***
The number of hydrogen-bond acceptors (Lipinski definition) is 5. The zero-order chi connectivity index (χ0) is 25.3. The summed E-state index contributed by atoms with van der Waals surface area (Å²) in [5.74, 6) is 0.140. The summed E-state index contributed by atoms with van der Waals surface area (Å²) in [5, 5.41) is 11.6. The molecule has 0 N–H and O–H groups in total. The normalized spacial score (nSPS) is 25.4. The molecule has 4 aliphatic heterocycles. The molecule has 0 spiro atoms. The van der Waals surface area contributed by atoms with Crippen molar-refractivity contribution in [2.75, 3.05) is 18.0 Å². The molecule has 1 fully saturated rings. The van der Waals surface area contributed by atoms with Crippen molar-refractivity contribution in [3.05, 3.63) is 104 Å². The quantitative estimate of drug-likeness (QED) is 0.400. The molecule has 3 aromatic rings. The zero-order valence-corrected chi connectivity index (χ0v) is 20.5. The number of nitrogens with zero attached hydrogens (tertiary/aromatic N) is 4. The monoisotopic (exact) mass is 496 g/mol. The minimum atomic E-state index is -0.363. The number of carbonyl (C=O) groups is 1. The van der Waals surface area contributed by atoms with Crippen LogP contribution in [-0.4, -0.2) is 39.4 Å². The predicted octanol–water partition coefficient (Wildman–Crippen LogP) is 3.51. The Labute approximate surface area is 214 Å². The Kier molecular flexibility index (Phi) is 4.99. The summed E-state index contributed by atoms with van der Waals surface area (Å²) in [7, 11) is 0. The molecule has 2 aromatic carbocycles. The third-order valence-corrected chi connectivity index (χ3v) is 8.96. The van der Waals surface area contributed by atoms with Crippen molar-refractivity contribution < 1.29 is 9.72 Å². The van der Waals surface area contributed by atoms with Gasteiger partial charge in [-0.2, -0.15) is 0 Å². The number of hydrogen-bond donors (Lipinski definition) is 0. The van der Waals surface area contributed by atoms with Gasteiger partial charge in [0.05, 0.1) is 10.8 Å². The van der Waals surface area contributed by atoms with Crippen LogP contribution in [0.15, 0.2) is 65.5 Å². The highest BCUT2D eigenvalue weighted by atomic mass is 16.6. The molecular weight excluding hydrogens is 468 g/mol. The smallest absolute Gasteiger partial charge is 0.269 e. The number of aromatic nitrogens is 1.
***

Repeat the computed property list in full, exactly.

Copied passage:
The number of hydrogen-bond acceptors (Lipinski definition) is 5. The zero-order chi connectivity index (χ0) is 25.3. The summed E-state index contributed by atoms with van der Waals surface area (Å²) in [5.74, 6) is 0.140. The summed E-state index contributed by atoms with van der Waals surface area (Å²) in [5, 5.41) is 11.6. The molecule has 0 N–H and O–H groups in total. The normalized spacial score (nSPS) is 25.4. The molecule has 4 aliphatic heterocycles. The molecule has 0 spiro atoms. The van der Waals surface area contributed by atoms with Crippen molar-refractivity contribution in [2.75, 3.05) is 18.0 Å². The molecule has 1 fully saturated rings. The van der Waals surface area contributed by atoms with Crippen molar-refractivity contribution in [3.05, 3.63) is 104 Å². The quantitative estimate of drug-likeness (QED) is 0.400. The molecule has 3 aromatic rings. The zero-order valence-corrected chi connectivity index (χ0v) is 20.5. The number of nitrogens with zero attached hydrogens (tertiary/aromatic N) is 4. The monoisotopic (exact) mass is 496 g/mol. The minimum atomic E-state index is -0.363. The number of carbonyl (C=O) groups is 1. The van der Waals surface area contributed by atoms with Crippen LogP contribution in [-0.4, -0.2) is 39.4 Å². The predicted octanol–water partition coefficient (Wildman–Crippen LogP) is 3.51. The Labute approximate surface area is 214 Å². The Kier molecular flexibility index (Phi) is 4.99. The summed E-state index contributed by atoms with van der Waals surface area (Å²) in [7, 11) is 0. The molecule has 2 aromatic carbocycles. The third-order valence-corrected chi connectivity index (χ3v) is 8.96. The van der Waals surface area contributed by atoms with Crippen molar-refractivity contribution < 1.29 is 9.72 Å². The van der Waals surface area contributed by atoms with Gasteiger partial charge in [-0.2, -0.15) is 0 Å². The number of hydrogen-bond donors (Lipinski definition) is 0. The van der Waals surface area contributed by atoms with Gasteiger partial charge in [0.05, 0.1) is 10.8 Å². The van der Waals surface area contributed by atoms with Crippen LogP contribution in [0.15, 0.2) is 65.5 Å². The highest BCUT2D eigenvalue weighted by atomic mass is 16.6. The molecular weight excluding hydrogens is 468 g/mol. The smallest absolute Gasteiger partial charge is 0.269 e. The number of aromatic nitrogens is 1.